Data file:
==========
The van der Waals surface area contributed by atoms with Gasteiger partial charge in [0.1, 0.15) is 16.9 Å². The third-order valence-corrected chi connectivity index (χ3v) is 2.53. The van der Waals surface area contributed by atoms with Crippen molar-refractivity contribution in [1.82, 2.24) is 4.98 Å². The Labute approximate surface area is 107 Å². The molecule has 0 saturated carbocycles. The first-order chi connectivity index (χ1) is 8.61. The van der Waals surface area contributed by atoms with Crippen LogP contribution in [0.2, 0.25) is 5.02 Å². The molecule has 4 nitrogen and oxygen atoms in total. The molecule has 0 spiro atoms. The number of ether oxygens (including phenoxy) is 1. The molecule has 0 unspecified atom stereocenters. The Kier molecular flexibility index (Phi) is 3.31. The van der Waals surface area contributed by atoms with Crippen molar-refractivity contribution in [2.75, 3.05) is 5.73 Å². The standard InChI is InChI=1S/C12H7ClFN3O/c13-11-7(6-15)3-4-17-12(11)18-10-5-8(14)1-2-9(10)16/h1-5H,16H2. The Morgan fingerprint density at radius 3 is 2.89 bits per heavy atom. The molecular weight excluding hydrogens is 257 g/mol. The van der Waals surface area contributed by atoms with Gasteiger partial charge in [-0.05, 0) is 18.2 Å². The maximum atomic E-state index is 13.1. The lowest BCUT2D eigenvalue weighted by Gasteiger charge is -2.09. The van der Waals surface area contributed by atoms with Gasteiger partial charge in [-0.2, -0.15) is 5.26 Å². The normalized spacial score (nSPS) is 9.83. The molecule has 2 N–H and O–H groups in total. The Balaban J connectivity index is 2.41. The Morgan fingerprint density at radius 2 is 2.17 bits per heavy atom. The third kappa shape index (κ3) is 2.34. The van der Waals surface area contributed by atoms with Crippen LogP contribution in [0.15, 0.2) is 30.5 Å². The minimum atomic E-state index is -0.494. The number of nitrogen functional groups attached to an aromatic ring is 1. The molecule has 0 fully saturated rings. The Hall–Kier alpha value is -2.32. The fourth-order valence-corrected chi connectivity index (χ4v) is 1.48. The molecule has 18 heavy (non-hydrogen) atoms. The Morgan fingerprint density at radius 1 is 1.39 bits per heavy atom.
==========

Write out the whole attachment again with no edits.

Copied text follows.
The van der Waals surface area contributed by atoms with Gasteiger partial charge in [0.1, 0.15) is 16.9 Å². The third-order valence-corrected chi connectivity index (χ3v) is 2.53. The van der Waals surface area contributed by atoms with Crippen molar-refractivity contribution in [1.82, 2.24) is 4.98 Å². The Labute approximate surface area is 107 Å². The molecule has 0 saturated carbocycles. The first-order chi connectivity index (χ1) is 8.61. The van der Waals surface area contributed by atoms with Crippen LogP contribution in [0.2, 0.25) is 5.02 Å². The molecule has 4 nitrogen and oxygen atoms in total. The molecule has 0 spiro atoms. The number of ether oxygens (including phenoxy) is 1. The molecule has 0 unspecified atom stereocenters. The Kier molecular flexibility index (Phi) is 3.31. The van der Waals surface area contributed by atoms with Crippen molar-refractivity contribution in [2.75, 3.05) is 5.73 Å². The standard InChI is InChI=1S/C12H7ClFN3O/c13-11-7(6-15)3-4-17-12(11)18-10-5-8(14)1-2-9(10)16/h1-5H,16H2. The Morgan fingerprint density at radius 3 is 2.89 bits per heavy atom. The molecular weight excluding hydrogens is 257 g/mol. The van der Waals surface area contributed by atoms with Gasteiger partial charge in [-0.05, 0) is 18.2 Å². The maximum atomic E-state index is 13.1. The lowest BCUT2D eigenvalue weighted by Gasteiger charge is -2.09. The van der Waals surface area contributed by atoms with Gasteiger partial charge in [-0.2, -0.15) is 5.26 Å². The normalized spacial score (nSPS) is 9.83. The molecule has 2 N–H and O–H groups in total. The Balaban J connectivity index is 2.41. The Morgan fingerprint density at radius 2 is 2.17 bits per heavy atom. The third kappa shape index (κ3) is 2.34. The van der Waals surface area contributed by atoms with Crippen LogP contribution in [0.15, 0.2) is 30.5 Å². The minimum atomic E-state index is -0.494. The number of nitrogen functional groups attached to an aromatic ring is 1. The molecule has 0 fully saturated rings. The Hall–Kier alpha value is -2.32. The fourth-order valence-corrected chi connectivity index (χ4v) is 1.48. The molecule has 18 heavy (non-hydrogen) atoms. The Morgan fingerprint density at radius 1 is 1.39 bits per heavy atom.